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I work with learning and predicting events (of various kinds) in time and space. The data is completely observable without censoring. Even so, survival analysis is a useful tool to learn a distribution over time and sample from it to predict future events (deaths). A potential challenge is the inclusion of time-varying covariates in the model. While the Cox's regression model can easily accommodate such covariates, predicting survival times is not easy due to the implicit assumption of treating the baseline hazard as unimportant (unspecified). On the other hand, the inclusion of time-varying covariates is not straight forward in the parametric models.

What is the best way to go about this? Given that the data lacks censoring but includes time varying covariates, is there another tool that is better suited to handle such a problem?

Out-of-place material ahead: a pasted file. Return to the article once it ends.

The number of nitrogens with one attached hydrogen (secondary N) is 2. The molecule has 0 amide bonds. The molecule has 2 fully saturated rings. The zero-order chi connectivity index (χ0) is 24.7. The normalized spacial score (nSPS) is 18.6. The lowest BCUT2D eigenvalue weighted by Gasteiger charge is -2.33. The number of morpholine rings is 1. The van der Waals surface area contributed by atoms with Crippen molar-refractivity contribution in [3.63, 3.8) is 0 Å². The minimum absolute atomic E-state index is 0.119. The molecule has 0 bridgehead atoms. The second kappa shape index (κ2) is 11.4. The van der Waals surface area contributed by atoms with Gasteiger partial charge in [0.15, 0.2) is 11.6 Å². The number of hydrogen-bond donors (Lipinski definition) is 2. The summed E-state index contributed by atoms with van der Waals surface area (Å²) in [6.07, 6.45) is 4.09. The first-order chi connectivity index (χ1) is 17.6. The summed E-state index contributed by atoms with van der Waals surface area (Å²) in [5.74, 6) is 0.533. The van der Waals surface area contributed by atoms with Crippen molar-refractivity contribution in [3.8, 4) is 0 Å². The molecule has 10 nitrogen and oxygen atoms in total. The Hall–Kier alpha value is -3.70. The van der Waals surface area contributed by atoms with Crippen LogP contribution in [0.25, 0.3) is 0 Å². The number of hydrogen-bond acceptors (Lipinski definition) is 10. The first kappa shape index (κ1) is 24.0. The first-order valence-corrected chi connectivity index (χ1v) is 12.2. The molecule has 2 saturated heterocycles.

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While the baseline hazard is not specified in the Cox model, it is obtainable for predictions following model estimation. Most software packages allow you to obtain the baseline hazard for all observed event times. You can then use the linear predictor to predict a cumulative hazard from values of your observations or create a new dataset with candidate variable values for prediction.

See the UCLA IDRE for an example using Stata.

I cannot comment with authority on predictions with time-dependent covariates. Predictions from Cox models use covariate values to modify the baseline hazard at a given time. I see no reason why time-dependent covariates would create a false prediction, as long as you provide the exact time and a candidate time-dependent covariate value for each time.

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